This article explores what it means for peace to be transformative and discusses what it takes for a peace project and its institutions to enable transformative peace. To address these questions the article offers a theoretical and conceptual approach and draws on some examples from case studies, especially Colombia. The article deals with the resistance that transformative projects might face from the victims they are meant to benefit. It promotes an understanding of conflict and resistance as essential dimensions to bring about positive transformations in violent contexts. In so doing, the author shows that the possibilities offered by normative-based frameworks to build transformative peace are curtailed by principles such as neutrality and impartiality of international law. These principles have resulted in institutional gender and race blindness that precludes the possibilities of a peace project being transformative.Thus, she offers a debate on two aspects that might condition or enable transformative forms of peace: the temporalities of peacebuilding and the inclusion of dissensus. Building on this the author proposes an understanding of transformative peace as an orientation that has on its horizon people’s emancipation from structural oppressions. This understanding will allow peace institutions more realistic time-space scales and the opportunity to benefit from the difference and dissensus that the practice of peacemaking might have left aside.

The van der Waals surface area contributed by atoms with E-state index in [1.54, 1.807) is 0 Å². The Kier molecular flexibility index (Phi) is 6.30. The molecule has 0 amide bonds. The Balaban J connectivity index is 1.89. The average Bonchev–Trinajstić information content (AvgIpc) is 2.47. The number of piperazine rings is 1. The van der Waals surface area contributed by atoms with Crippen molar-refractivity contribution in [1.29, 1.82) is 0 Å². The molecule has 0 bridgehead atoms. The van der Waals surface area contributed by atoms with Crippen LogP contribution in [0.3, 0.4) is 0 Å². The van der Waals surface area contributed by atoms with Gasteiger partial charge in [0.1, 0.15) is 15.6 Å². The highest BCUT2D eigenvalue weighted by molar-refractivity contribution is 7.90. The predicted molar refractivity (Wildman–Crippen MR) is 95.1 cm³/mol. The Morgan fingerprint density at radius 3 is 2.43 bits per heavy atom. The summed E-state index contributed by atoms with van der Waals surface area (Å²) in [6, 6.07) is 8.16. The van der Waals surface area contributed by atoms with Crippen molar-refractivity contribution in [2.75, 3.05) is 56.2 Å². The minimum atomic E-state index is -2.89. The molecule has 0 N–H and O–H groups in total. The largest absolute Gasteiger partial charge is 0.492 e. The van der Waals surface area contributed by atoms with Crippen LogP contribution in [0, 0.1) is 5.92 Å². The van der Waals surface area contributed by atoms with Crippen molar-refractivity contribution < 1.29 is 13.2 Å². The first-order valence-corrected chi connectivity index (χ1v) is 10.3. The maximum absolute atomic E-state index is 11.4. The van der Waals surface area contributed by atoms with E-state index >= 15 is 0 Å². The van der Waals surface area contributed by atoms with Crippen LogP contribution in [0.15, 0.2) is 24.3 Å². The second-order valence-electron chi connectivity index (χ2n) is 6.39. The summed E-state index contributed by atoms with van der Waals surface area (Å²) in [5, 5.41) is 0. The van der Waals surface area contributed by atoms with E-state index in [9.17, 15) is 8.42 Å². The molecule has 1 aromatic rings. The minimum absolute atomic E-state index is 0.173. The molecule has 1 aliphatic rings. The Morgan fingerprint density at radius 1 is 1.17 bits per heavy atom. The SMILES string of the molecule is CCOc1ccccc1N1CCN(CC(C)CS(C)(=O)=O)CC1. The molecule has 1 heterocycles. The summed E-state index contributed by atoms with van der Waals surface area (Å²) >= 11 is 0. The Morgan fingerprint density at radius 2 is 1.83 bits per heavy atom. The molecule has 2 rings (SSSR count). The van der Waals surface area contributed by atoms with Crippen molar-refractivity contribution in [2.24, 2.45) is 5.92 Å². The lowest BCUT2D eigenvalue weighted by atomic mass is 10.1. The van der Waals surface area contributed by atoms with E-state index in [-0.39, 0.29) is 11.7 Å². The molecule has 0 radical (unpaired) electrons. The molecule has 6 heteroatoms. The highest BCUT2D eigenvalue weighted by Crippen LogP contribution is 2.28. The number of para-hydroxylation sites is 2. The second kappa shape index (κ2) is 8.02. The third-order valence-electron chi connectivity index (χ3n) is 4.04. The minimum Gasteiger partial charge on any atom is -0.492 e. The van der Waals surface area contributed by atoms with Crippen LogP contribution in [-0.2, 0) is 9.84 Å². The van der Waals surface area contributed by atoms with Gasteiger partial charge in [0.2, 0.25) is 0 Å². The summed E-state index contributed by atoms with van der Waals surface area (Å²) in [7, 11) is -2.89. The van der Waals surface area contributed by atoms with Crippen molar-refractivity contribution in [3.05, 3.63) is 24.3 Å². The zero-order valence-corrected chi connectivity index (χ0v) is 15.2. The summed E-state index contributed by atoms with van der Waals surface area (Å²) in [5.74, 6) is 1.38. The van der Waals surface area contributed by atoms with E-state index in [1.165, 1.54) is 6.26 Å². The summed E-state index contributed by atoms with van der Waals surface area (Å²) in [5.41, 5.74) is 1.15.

|Cyhoeddwyd - Ion 2022